Thinking in Patterns to Solve Multiplication, Division, and Fraction Problems in Second Grade

Patricia Stokes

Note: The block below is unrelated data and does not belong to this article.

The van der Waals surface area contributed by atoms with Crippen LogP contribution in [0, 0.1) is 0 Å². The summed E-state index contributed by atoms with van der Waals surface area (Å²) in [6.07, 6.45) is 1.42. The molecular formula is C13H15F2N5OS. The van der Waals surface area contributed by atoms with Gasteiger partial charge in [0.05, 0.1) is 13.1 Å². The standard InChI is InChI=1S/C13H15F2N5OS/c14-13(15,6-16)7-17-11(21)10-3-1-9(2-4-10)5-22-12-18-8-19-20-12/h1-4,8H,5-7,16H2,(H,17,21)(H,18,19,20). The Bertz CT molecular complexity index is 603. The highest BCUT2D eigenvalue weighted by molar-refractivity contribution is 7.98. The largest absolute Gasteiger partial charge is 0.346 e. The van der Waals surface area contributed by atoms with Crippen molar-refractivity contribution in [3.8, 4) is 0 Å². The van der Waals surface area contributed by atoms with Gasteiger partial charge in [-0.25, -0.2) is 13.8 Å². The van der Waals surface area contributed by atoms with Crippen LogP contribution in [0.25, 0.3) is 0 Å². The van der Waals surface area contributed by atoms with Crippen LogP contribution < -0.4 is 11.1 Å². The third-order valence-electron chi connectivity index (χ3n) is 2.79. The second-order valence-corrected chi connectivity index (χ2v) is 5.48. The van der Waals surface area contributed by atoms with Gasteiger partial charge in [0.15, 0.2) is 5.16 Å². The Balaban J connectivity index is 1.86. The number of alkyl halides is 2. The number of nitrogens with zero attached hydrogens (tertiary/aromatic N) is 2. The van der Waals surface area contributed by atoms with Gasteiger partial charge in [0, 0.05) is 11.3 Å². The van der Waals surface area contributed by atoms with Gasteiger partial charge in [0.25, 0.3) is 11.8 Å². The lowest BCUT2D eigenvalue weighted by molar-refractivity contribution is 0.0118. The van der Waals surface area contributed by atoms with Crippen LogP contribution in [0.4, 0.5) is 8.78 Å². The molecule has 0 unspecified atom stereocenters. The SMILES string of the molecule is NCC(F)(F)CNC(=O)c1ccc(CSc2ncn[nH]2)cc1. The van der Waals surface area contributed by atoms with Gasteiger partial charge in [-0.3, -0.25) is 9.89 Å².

Experts think in patterns and structures using the specific “language” of their domains. For mathematicians, these patterns and structures are represented by numbers, symbols and their relationships (Stokes, 2014a). To determine whether elementary students in the United States could learn to think in mathematical patterns to solve addition and subtraction, a pilot curriculum using an Asian model of base-10 counting was introduced in kindergarten and first grade. Children in the pilot program, like their Asian counterparts, did not appear to have any difficulty with the concept of place value. They also did not have significant difficulties with single- and double-digit addition and subtraction as is often the case with American students (Stokes, 2010, 2013, 2014a, 2014b). To continue the pattern-based process in second grade, a Multi-Operation Chart was designed to make the relationships between multiplication, division and fractions clear. Testing at the end of the school year showed that students not only met, but exceeded the Standards set by the Common Core standards for second grade. Medians and modes for correct single- and double-digit multiplication, single-digit division and fractions were 100%. Educational implications are offered and discussed.

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